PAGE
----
The best 250 adventure novels of the 20th century

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My friend Joshua Glenn is a voracious reader of adventure novels. He’s turned me onto tons of great books, and he recently compiled a list of 250 great adventure novels from the 20th century. Many of these books are available on project Gutenberg and other public domain book and audiobook websites. I really appreciate that josh found cover art from early editions of the books, rather than the usually terrible art found on contemporary editions. I want to read them all, starting with Black Magic: a Tale of the Rise and Fall of the Antichrist! (audiobook | e-book)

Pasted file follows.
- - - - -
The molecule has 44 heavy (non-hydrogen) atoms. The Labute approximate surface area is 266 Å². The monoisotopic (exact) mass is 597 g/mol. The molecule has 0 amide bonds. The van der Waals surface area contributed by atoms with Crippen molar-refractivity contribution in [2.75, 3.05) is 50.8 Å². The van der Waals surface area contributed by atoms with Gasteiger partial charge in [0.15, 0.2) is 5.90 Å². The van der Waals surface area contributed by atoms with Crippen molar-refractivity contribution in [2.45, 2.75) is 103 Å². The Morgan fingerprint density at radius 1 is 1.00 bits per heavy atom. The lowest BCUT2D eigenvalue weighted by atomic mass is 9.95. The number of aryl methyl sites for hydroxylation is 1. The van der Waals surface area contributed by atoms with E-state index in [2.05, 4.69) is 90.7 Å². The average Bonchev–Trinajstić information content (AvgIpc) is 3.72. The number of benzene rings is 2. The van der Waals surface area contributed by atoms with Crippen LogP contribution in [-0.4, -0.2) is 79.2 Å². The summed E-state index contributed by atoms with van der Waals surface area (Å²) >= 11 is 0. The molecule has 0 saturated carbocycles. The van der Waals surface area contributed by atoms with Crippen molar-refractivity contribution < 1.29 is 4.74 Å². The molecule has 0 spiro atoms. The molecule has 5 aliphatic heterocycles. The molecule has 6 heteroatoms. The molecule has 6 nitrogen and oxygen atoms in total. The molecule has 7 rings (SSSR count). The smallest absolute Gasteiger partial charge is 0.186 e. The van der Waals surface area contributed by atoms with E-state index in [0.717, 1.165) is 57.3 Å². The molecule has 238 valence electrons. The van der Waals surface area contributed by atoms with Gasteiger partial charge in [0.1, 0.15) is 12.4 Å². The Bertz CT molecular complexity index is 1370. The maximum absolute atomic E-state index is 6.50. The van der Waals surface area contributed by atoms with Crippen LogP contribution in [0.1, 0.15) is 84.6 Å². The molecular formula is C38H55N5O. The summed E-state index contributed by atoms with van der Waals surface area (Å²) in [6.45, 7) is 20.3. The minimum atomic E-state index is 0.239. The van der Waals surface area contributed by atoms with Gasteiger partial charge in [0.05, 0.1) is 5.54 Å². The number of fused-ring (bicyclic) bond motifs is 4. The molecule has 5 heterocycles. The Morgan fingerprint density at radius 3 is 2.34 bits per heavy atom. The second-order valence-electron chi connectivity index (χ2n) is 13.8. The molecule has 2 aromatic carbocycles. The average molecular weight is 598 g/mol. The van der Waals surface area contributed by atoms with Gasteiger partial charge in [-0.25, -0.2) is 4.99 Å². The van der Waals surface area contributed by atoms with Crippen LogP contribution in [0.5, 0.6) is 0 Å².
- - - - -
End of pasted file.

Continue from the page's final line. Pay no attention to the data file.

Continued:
Marjorie Bowen’s supernatural fantasy adventure Black Magic (1909). In medieval Flanders, Dirk Renswoude, a lonely craftsman of noble birth, meets Thierry, a young scholar who shares Dirk’s fascination with the black arts. Against a background of violent storms, mysterious comets, and a Walpole-esque mood of gothic horror, the two experiment with mystic circles, arcane incantations, and the summoning of demonic visions. Although Thierry is afraid of blasphemy, Dirk is ambitious — and has sworn allegiance to the Devil in return for worldly power. In fact, Dirk aims to become the Antichrist and Satanic Pope! Nevertheless, Dirk is not entirely villainous — he risks everything for Thierry, with whom he has fallen in love… and his backstory reveals a surprise twist that makes us sympathetic to his desire for the agency and independence denied to him by his family. Ysabeau, a cold-blooded schemer and murderess character, also becomes a sympathetic and even heroic figure; and Jacobea, the novel’s tormented heroine, is also well-portrayed. Despite a great deal of awkwardly formal speech, this is a tense, atmospheric thriller that gets entertainingly trippy at times. The novel’s visual set-pieces remind me of Mervyn Peake’s 1946–1959 Gormenghast series. Fun facts: Margaret Gabrielle Vere Long published over 150 historical romances, supernatural horror stories, popular histories and biographies — most frequently under the pseudonym “Marjorie Bowen.” Fritz Leiber, author of the witchcraft thriller Conjure Wife, called Black Magic “brilliant.”



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